Today’s PG-13 rating is a joke. A cigar-chomping Hugh Jackman brutally slices and dices foes in X2: X-Men United, chain-smoking stars speak in nonstop sexual innuendo in Down With Love–both PG-13 films, and the list goes ever on. Does the Motion Picture Association of America, which enforces the rating system, even watch these films? Who is there to trust?

Meet the American Lung Association of Sacramento-Emigrant Trails, an 86-year-old nonprofit dedicated to clean air, healthy lungs and eradicating lung disease. The great enemy is, of course, tobacco, and the damsels in distress are the many young American smokers-to-be. The organization and one of its programs, called STARS, have come up with a new movie rating system, after studying the amount of smoking in Top 10 films over the course of the past year. Yes, another study.

Popular science seems to have become an endless series of new and contradictory studies (red meat and alcohol are good for you … or are they?). Our cholesterol levels and personal tastes are poker chips in this new form of competition, with every study vying for a spot on CNN’s Headline News or USA Today‘s Life section.

But the surprising results found by STARS can hold their weight and more. They found that 106 out of the 145 movies that landed in the weekly box office Top 10 featured tobacco use. More importantly, 82 percent of all PG-13 films (a whopping 63 movies) featured tobacco use–a higher percentage than that of the R-rated films, of which only 76 percent (34 films) featured tobacco. For years, critics have railed against the film industry for depicted graphic violence in R-rated films–but what about such a dominant number of films fit for 13 year-olds featuring smoking? STARS reports that moviegoers saw an average of 10 depictions of tobacco use per hour during PG-13 movies.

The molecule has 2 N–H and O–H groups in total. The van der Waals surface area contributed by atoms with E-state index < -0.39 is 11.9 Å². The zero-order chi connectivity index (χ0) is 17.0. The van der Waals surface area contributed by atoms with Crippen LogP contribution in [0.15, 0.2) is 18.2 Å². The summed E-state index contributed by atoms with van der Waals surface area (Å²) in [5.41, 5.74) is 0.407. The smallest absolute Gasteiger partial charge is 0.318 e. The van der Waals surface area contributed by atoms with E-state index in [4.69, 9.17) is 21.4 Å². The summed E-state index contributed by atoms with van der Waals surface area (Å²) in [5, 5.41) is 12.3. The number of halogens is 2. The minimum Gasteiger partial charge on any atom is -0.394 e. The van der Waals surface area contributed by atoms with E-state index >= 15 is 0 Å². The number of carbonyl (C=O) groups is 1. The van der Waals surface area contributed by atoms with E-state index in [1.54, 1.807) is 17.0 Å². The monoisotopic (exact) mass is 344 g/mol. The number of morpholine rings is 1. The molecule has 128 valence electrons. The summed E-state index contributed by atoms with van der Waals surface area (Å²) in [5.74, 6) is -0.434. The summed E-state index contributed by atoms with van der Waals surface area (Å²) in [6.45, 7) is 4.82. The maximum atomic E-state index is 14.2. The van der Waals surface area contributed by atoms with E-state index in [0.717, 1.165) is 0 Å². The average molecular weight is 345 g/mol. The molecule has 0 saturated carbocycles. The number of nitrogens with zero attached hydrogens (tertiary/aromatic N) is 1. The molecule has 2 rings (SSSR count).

“I think this is a perverse problem of the film industry,” says Dr. Adam Goldstein, an associate professor of family medicine at UNC and an author of a 1999 study about the presence of smoking in G-rated films, published in the Journal of the American Medical Association. “It doesn’t reflect the culture of society. 75 percent of users in reality are trying to quit. If people were depicted that way, or shown to be bothered by the smoke, it would make a huge difference.”

STARS also found that the stars of Top 10 movies smoked in 55 percent of them, alarming when considering that most kids view matinee idols as role models. In a scene in X2, Jackman’s Wolverine is challenged about his cigar habit–at which point he defiantly snuffs out the stogie in his palm. “It’s frankly disgraceful,” Goldstein says.

All this comes on the heels of a recent study at Dartmouth Medical School that determined that tobacco use in movies triples the odds that a teen viewer will try smoking–and when a teen sees a favorite star smoking on screen, he or she is 16 times more likely to view smoking positively.

To which end the STARS project has devised a new rating system for films, based on the perceived tobacco message, the amount of smoking and other factors. Movies are rated anywhere from Pink Lung (very clean) to Black Lung (watch out). Thirty-nine percent of movies received the Black Lung rating, many for featuring smoking by minors or pregnant women.

Last year, Sacramento-Emigrant Trails and STARS began lobbying the MPAA to include tobacco use in its rating system, something also recommended in Goldstein’s 1999 study. Several other health organizations have since joined the cause, which is picking up steam. In the mean time, you can find all current smoking ratings, from Pink to Black Lung, as well as more information about STARS and opportunities to write to the film studios, at